Calgary

Mars will be brighter and more visible this week than it has been in a decade, says astronomer

CBC Calgary's stargazer, Don Hladiuk, says it's one of the closest encounters we've had in a while, so watch for the Red Planet to rise in the east soon after sunset.

Using a telescope, Red Planet details such as volcanoes will be discernible

People will be able to see Mars in a more detailed light. It's all thanks to Mars opposition, an alignment of the solar system where Earth finds itself between Mars and the sun. (CBC)

Alberta's night sky will be extra pretty this week. 

After sunset, Mars will be shining the brightest it has in well over a decade.

The Red Planet will be rising in the eastern horizon, and CBC Calgary's stargazer, Don Hladiuk, says it's one of the closest encounters we've had in awhile.

"We will not be this close to Mars until 2035, so it's a wonderful time to go out," he told the Calgary Eyeopener.

On Tuesday, the Earth will be 62.7 million kilometres away, which in light time is about 3½ minutes, he says.

Despite the close proximity, the planet will still appear to be a small, but Hladiuk says it will be very bright to the unaided eye.

"In fact, it's brighter than the largest planet in our solar system, Jupiter, right now, for the next few days," he said.

As well, those with telescopes will be able to make out certain details on the planet, said Elaina Hyde, astronomer and assistant professor at York University.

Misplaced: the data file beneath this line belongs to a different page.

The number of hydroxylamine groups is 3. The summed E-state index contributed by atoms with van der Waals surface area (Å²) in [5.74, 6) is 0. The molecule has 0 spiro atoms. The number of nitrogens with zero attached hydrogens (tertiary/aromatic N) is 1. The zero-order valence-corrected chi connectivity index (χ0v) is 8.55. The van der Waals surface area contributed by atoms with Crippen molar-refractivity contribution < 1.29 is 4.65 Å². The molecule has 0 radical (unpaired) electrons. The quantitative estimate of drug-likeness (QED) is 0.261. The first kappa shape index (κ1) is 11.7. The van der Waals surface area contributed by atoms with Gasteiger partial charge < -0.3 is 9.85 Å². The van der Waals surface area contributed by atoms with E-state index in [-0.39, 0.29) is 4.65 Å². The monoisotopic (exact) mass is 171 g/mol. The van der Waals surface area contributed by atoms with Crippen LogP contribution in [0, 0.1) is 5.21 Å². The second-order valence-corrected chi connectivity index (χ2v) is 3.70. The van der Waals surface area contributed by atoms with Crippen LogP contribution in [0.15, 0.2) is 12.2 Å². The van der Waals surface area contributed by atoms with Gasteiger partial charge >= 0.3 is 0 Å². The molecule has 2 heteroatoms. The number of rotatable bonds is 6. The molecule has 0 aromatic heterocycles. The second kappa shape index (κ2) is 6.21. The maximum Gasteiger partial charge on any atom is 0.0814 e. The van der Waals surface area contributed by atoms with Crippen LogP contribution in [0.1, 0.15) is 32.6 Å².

"It's going to be a lot better for observing, a lot better to look at through telescopes, like our one-metre telescope on campus, and it will be very, very fun to watch at night just with your naked eye," she said.

It's set to fully align on Oct. 13, when various details on the surface of the red planet, such as the southern polar cap and volcanoes, will be visible. 

And if you want a really good view, there will be a broadcast of the planet available online.

The Allan I. Carswell Observatory in Toronto has set up a live event where it will broadcast real-time images through its one-metre telescope to anyone sitting at home to look at the planet through a virtual lens. 

The event will be broadcast on its YouTube channel on Tuesday and again Oct. 11-15, from 8 p.m. to 10 p.m. EST, as long as the weather is clear. 

The broadcast has also been embedded below and can be watched here.

 

"The fun thing about that is, of course, Mars rotates," said Hyde. "It has a day just like Earth does, and because we're at an angle, on different days and times, we'll actually be able to catch different features, sort of as they go by with our relative positions."

"Don't sleep on this one," she said. "You don't want to have to wait a whole 15 years to catch it this good."

More noteworthy space events

Hladiuk says another date you should circle in your calendar is Oct.21 since it will be peak meteor watching time.

"If you can get up early in the morning … we're going to be reaching the peak of the Orionids meteor shower."

As well, at the end of the month, there will be another full moon, which usually isn't a big deal but this time it falls on Oct. 31.

"Because it's the second one in the month, we're going to call it a blue moon. And blue moons are not that rare. Maybe two every two, three years, but this one falls on Halloween," Hladiuk said.

"Last one was about 2001, and the next one's not until like 2039, so all those Halloweeners have a very special evening to go out and watch the spooky, blue moon."


With files from Jessica Cheung, Ania Bessonov and the Calgary Eyeopener.

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